Energy options discussed at public meetings

  • Wed Feb 28th, 2007 11:00am
  • News



By Heather Ramsay-What changes do islanders see in their communities 20 years down the road and what are the energy implications of that change?
What is most important to islanders when it comes to energy supply? On-island ownership? Environmental sustainability? Or long-term local jobs?
These are some of the questions being asked at the Community Electricity Plans public meetings being held this week.
The electricity plan process has been commissioned by the Council of the Haida Nation and BC Hydro to address the aging diesel generators that supply much of the islands energy.
A Vancouver-based consulting group, Sheltair, is conducting the work and this week they are hoping to attract islanders to several public meetings.
The plan will identify and evaluate alternative sources of electricity such as wind, biomass, small hydro and more.
In Sandspit Monday evening (Feb. 26), a handful of community members dreamed big. They said in 20 years there could be anywhere from 800 to 1,200 people living in Sandspit.
One man talked about the wide open spaces and beauty of the area and how that may soon start attracting people from places like Vancouver.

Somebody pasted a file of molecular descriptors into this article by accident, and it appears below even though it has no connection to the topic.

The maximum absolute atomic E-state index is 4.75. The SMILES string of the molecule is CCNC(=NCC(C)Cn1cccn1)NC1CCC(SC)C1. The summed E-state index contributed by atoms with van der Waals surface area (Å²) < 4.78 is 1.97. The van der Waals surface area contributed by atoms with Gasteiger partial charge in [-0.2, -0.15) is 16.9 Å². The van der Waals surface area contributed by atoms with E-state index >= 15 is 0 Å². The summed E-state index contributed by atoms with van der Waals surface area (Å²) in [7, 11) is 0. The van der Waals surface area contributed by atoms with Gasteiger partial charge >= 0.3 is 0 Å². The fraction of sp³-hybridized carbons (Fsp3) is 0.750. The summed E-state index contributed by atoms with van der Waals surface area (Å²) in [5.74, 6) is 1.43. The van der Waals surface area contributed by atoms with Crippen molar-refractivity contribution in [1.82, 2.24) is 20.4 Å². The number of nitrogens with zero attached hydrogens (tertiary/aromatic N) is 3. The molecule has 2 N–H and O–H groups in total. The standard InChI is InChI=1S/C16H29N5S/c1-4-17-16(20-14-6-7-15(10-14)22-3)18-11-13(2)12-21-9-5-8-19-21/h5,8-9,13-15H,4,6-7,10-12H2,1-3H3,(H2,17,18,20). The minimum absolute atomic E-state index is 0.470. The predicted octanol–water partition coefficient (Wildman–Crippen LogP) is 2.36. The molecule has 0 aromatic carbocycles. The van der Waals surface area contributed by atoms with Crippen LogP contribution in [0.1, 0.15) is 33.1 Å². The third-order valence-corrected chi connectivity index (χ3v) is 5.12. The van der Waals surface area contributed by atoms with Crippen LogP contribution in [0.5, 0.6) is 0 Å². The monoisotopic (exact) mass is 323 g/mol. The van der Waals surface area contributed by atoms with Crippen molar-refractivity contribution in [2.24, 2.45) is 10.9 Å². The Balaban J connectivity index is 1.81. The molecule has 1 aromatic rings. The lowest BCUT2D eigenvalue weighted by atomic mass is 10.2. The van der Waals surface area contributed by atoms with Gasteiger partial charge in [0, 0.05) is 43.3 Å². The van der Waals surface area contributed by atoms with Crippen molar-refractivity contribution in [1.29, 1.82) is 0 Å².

Angela Griffiths from Sheltair asked the group what type of infrastructure they envisioned the community needing. Long-term care facilities and small-scale wood product processing were mentioned.
One man said manufacturing ethanol from island wood waste could provide energy independence for the islands.
All agreed that bringing three phase power to a proposed industrial site at Alliford Bay would be a great idea.
Next the group talked about what a successful electricity system for the islands would look like.
For people in Sandspit, long-term, good-paying employment for locals was top of mind, especially the type of jobs that would keep children here or entice them back.
People thought it important that energy systems on the islands are linked and back each other up. They also thought innovation and leadership in the technologies used are important.
Having low greenhouse gas emissions from the energy source and little visual impact (no power plants in town and no wind turbines in Shingle Bay) were thought of as givens.
Ms Griffiths said her group will take all the input from these sessions and come back to the communities in May with a package of options.
Public meetings/workshops are being held in Old Massett tonight (March 1) at the community hall and in Masset on March 2 at the community hall starting at 6:15 pm. On March 3 in Skidegate at the Homemaker’s Building the open house begins at 1:15 pm.
Door prizes and refreshments will be available. One of the door prizes is an iPod.
Islanders can also attend one-on-one coffee shop sessions in Old Masset today (Thursday) from 11 am-noon at Tluu Xaada Naay, in Masset on March 2 from 11 am-noon at the Sea Breeze and in Skidegate on Saturday March 3 from 10-11 am.